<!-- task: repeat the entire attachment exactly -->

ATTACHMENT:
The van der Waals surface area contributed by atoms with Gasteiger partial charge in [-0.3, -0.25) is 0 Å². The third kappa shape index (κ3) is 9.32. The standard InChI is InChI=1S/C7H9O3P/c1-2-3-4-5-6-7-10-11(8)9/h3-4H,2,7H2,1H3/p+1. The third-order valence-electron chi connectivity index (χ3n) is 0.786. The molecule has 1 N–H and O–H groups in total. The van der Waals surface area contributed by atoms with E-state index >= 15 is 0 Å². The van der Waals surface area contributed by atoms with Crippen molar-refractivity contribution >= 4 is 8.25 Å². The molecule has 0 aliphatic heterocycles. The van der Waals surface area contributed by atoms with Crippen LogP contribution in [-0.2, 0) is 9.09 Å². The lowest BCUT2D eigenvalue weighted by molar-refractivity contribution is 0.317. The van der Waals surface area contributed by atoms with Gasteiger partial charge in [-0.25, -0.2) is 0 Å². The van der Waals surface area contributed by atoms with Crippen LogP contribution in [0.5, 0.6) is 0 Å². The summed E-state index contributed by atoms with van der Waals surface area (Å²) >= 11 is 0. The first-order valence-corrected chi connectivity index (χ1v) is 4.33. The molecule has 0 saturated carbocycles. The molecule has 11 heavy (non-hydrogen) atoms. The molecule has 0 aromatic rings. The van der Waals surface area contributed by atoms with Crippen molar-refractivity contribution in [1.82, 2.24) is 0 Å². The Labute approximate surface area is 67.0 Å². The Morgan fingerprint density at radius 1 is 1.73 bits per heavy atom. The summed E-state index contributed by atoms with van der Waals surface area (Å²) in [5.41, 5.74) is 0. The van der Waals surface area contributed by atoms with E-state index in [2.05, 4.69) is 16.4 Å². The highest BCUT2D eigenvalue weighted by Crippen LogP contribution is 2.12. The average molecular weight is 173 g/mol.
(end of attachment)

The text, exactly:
The van der Waals surface area contributed by atoms with Gasteiger partial charge in [-0.3, -0.25) is 0 Å². The third kappa shape index (κ3) is 9.32. The standard InChI is InChI=1S/C7H9O3P/c1-2-3-4-5-6-7-10-11(8)9/h3-4H,2,7H2,1H3/p+1. The third-order valence-electron chi connectivity index (χ3n) is 0.786. The molecule has 1 N–H and O–H groups in total. The van der Waals surface area contributed by atoms with E-state index >= 15 is 0 Å². The van der Waals surface area contributed by atoms with Crippen molar-refractivity contribution >= 4 is 8.25 Å². The molecule has 0 aliphatic heterocycles. The van der Waals surface area contributed by atoms with Crippen LogP contribution in [-0.2, 0) is 9.09 Å². The lowest BCUT2D eigenvalue weighted by molar-refractivity contribution is 0.317. The van der Waals surface area contributed by atoms with Gasteiger partial charge in [-0.25, -0.2) is 0 Å². The van der Waals surface area contributed by atoms with Crippen LogP contribution in [0.5, 0.6) is 0 Å². The summed E-state index contributed by atoms with van der Waals surface area (Å²) >= 11 is 0. The first-order valence-corrected chi connectivity index (χ1v) is 4.33. The molecule has 0 saturated carbocycles. The molecule has 11 heavy (non-hydrogen) atoms. The molecule has 0 aromatic rings. The van der Waals surface area contributed by atoms with Crippen molar-refractivity contribution in [1.82, 2.24) is 0 Å². The Labute approximate surface area is 67.0 Å². The Morgan fingerprint density at radius 1 is 1.73 bits per heavy atom. The summed E-state index contributed by atoms with van der Waals surface area (Å²) in [5.41, 5.74) is 0. The van der Waals surface area contributed by atoms with E-state index in [2.05, 4.69) is 16.4 Å². The highest BCUT2D eigenvalue weighted by Crippen LogP contribution is 2.12. The average molecular weight is 173 g/mol.